Below are Senator John Kerry’s full, prepared remarks on the floor of the Senate today on the upcoming vote on Judge Samuel Alito to serve a Justice on the United States Supreme Court:
“Mr. President. Today, we face perhaps one of the most important choices we will make as Senators. A choice that will affect the direction of our country for the next several decades. President Bush has nominated Judge Samuel Alito to replace Justice Sandra Day O’Connor on the United States Supreme Court. He has nominated a man who consistently defers to the government action regardless of how egregious it may be; a man who erects rather than breaks down barriers in the area of civil rights, a man who, to this day, has never retreated from his declaration that the Constitution does not protect a woman’s right to privacy, a man who has demonstrated a persistent insensitivity to the history of racial discrimination in this country and, was even, at the government’s request, willing to ignore overwhelming evidence that African Americans were intentionally stricken from an all-white jury in a black defendant’s capital case.
“And who will this nominee replace? He has been nominated to fill the seat of the Court’s swing vote—a woman who has upheld affirmative action programs, a woman who upheld the right to choose, a woman who upheld state employees’ rights to the protections of the Family Medical Leave Act, a woman who recognizes that a declaration of war is not a ‘blank check’ for the President’s actions. A woman who decides each case narrowly on the facts presented, keenly aware of the greater impact her decisions have.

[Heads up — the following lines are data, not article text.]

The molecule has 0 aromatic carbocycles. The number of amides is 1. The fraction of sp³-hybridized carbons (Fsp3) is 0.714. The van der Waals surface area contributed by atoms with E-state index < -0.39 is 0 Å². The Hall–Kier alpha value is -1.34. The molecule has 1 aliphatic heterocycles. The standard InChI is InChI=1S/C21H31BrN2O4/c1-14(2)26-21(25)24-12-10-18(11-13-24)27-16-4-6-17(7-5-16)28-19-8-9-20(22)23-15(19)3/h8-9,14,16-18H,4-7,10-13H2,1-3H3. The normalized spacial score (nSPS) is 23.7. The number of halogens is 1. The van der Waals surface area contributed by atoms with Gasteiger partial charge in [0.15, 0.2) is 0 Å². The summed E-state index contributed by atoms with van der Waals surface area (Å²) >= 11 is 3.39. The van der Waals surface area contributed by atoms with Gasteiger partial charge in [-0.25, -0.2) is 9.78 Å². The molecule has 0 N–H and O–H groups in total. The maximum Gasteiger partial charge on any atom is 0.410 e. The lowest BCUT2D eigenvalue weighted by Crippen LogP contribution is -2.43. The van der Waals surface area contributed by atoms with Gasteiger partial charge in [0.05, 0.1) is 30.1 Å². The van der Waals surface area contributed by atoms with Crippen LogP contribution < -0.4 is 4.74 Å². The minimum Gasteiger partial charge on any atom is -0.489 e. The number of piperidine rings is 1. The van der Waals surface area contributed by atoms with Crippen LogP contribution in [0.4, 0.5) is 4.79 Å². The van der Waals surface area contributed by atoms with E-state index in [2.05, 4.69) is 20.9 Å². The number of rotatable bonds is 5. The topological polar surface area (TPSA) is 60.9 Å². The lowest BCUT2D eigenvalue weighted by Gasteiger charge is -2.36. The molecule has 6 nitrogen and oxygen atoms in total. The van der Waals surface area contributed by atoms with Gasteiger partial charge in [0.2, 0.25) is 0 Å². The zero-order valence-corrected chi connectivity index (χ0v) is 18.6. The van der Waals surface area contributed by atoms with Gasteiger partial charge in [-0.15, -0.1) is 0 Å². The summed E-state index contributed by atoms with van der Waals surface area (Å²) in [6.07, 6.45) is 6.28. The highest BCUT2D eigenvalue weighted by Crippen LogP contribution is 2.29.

“We are being asked to confirm a nominee who will shift the ideological balance of the Court dramatically to the right. We are being asked to confirm a nominee whose views will undermine the balance of power that I believe keeps our country strong. For these and other compelling reasons, I oppose this nomination.
“In the past, I, like many of my colleagues, have voted for federal court nominees despite the fact that I disagreed with them ideologically. In fact, I voted for Justice Scalia because, despite our ideological differences, in the confirmation process he promised an open-mindedness that we have not witnessed. So the words of the confirmation hearings do not erase ideology. And that ideology cannot be overlooked because a Justice’s decisions can—and will—have a profound impact on the rights we otherwise take for granted.
“Something more is needed. A Supreme Court Justice needs to understand and respect our constitutional rights and liberties. He or she needs to recognize the importance of precedent and the limited situations in which overruling it is acceptable. He or she needs to appreciate the significant struggles that our nation has endured—in the context of racial, sexual, and disability discrimination—and be aware of the road still to be traveled.